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    You're probably right that they shouldn't drive, but this answer is an interesting reminder of US vs European attitudes towards driving. This trip is equivalent to driving from Chicago to Disneyland and that's something that Americans would accept for a big family vacation.
    – Eugene
    Commented Feb 6, 2023 at 7:49
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    @Eugene More like a difference in options--ocean + great train system vs. no ocean + not great train system. Commented Feb 6, 2023 at 13:56
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    The downside of this approach is they won't have the car when they get there. Depending on what they plan to do when they get there and the nature of their medical issues that may or may not be a problem. Commented Feb 6, 2023 at 15:42
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    They can still rent a car if necessary.
    – 8192K
    Commented Feb 6, 2023 at 17:23
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    "Hop onto.. direct sleeper train". That is very optimistic. The trains leaving from Hamburg to Stockholm require changes. Furthermore, there is a Stockholm-Hamburg night train, but what about seat reservations? I can say with certainty that it is not a matter of just "hopping on the next direct train" when travelling from Hamburg, through Denmark, to Sweden and up to Stockholm. Commented Feb 8, 2023 at 6:24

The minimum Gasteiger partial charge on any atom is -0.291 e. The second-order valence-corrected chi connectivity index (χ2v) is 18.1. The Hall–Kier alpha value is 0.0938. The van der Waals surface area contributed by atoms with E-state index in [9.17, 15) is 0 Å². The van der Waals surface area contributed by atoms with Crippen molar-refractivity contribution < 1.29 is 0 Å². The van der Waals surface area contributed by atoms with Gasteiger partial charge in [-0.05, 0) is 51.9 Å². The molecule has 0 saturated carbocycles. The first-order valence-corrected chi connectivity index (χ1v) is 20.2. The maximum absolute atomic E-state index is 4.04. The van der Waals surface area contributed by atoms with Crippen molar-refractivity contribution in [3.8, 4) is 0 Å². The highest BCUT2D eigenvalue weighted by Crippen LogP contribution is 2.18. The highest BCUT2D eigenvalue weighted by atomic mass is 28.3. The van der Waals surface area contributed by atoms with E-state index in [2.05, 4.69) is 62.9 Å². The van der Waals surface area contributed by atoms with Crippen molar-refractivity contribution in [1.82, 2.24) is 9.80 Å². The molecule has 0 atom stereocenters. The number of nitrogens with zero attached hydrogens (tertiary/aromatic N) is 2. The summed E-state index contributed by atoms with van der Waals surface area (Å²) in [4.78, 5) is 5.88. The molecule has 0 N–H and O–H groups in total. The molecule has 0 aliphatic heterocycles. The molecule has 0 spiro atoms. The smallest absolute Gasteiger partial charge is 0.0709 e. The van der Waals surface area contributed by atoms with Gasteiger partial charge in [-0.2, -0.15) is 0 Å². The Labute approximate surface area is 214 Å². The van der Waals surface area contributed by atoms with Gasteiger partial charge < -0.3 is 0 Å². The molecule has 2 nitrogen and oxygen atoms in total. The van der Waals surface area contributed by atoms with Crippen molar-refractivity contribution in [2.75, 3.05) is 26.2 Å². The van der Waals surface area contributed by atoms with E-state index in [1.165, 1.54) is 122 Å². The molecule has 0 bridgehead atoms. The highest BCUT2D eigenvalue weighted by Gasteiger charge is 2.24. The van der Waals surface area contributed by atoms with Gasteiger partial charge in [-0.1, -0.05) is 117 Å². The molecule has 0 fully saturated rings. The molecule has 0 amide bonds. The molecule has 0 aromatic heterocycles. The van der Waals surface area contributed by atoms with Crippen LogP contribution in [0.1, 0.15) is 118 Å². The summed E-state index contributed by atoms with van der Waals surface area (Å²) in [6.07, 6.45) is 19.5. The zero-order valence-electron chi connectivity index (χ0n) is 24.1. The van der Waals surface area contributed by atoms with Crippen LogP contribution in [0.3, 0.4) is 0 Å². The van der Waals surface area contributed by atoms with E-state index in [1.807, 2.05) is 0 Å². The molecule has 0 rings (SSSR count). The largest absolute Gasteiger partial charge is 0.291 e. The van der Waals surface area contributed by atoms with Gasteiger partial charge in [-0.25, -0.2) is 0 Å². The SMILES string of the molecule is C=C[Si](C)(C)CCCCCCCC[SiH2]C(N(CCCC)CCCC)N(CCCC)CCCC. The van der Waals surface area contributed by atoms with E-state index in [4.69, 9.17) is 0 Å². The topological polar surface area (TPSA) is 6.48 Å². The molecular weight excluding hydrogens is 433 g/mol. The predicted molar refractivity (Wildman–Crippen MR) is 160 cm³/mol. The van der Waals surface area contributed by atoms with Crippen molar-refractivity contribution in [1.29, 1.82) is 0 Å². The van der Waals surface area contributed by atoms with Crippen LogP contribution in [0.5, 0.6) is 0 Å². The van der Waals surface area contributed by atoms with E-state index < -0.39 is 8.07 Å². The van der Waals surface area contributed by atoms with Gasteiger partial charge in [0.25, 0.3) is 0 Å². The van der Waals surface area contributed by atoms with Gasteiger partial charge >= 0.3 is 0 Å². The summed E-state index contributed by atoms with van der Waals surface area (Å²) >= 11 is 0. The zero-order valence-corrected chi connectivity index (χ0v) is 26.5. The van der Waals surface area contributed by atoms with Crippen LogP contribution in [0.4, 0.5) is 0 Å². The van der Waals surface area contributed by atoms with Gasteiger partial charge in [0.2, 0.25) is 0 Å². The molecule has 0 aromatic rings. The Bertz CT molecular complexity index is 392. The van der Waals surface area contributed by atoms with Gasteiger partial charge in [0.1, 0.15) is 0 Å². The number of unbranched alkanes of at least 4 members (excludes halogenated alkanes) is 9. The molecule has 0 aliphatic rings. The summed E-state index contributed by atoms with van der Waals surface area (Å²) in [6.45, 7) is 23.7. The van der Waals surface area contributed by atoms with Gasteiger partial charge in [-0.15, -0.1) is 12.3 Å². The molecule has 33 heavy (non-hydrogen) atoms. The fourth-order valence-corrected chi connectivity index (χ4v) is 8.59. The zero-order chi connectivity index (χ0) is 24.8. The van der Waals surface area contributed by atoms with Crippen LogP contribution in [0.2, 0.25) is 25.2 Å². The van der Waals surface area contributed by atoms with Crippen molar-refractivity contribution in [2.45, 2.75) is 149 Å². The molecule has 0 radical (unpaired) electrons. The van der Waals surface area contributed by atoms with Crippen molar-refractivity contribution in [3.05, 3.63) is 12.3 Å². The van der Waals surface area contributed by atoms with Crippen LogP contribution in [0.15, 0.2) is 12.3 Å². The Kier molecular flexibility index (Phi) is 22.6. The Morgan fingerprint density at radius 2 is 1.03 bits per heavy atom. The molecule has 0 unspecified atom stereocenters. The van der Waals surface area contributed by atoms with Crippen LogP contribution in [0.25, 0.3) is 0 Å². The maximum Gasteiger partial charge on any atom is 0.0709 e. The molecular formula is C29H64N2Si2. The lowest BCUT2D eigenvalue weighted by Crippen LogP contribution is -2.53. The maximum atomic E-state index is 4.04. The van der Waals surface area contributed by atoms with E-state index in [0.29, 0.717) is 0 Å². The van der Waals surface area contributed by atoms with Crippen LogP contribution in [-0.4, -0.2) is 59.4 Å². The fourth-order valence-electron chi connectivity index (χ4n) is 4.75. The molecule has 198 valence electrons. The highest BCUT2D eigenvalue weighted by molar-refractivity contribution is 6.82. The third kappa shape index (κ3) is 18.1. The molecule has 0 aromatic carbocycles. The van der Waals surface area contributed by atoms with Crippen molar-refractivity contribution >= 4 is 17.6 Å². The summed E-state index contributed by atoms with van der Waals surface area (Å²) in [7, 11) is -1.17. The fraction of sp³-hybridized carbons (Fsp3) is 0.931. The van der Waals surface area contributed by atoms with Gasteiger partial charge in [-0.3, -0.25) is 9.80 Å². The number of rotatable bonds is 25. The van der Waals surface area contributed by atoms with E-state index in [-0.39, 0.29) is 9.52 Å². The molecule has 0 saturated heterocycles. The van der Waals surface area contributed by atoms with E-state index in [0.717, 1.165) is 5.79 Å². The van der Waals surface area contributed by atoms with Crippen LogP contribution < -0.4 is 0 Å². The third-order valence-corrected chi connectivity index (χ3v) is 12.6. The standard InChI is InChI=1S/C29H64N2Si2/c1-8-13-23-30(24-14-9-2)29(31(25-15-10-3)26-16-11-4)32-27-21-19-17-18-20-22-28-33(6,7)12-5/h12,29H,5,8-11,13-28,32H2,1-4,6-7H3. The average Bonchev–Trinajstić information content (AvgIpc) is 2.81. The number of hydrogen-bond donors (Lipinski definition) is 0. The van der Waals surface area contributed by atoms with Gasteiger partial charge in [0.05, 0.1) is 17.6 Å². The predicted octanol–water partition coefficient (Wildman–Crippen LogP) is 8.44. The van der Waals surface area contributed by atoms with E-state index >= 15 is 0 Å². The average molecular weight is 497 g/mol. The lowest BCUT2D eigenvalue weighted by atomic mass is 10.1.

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That's not an easy trip.

FERRY

There are currently no ferries between the UK and Denmark, Norway or Sweden. That means you have to go through France, Belgium or the the Netherlands. If you want to maximize time on a boat, Newcastle->Amsterdam is probably your best choice. Boats are slow: that ferry takes about 16 hours and covers just a small fraction of the total distance. On the upside: it has restaurants, cabins, etc.

You will also have to get onto the Danish Main Island. With a car you will most likely have to take the ferry from Puttgarden to Rødby. Trains tend to go up north through Jutland and take the Great Belt Bridge. That's also an option for a car, but it's a big detour. Between Denmark and Sweden both cars and trains can take the Øresund bridge.

(more ferries from the comments and other answer).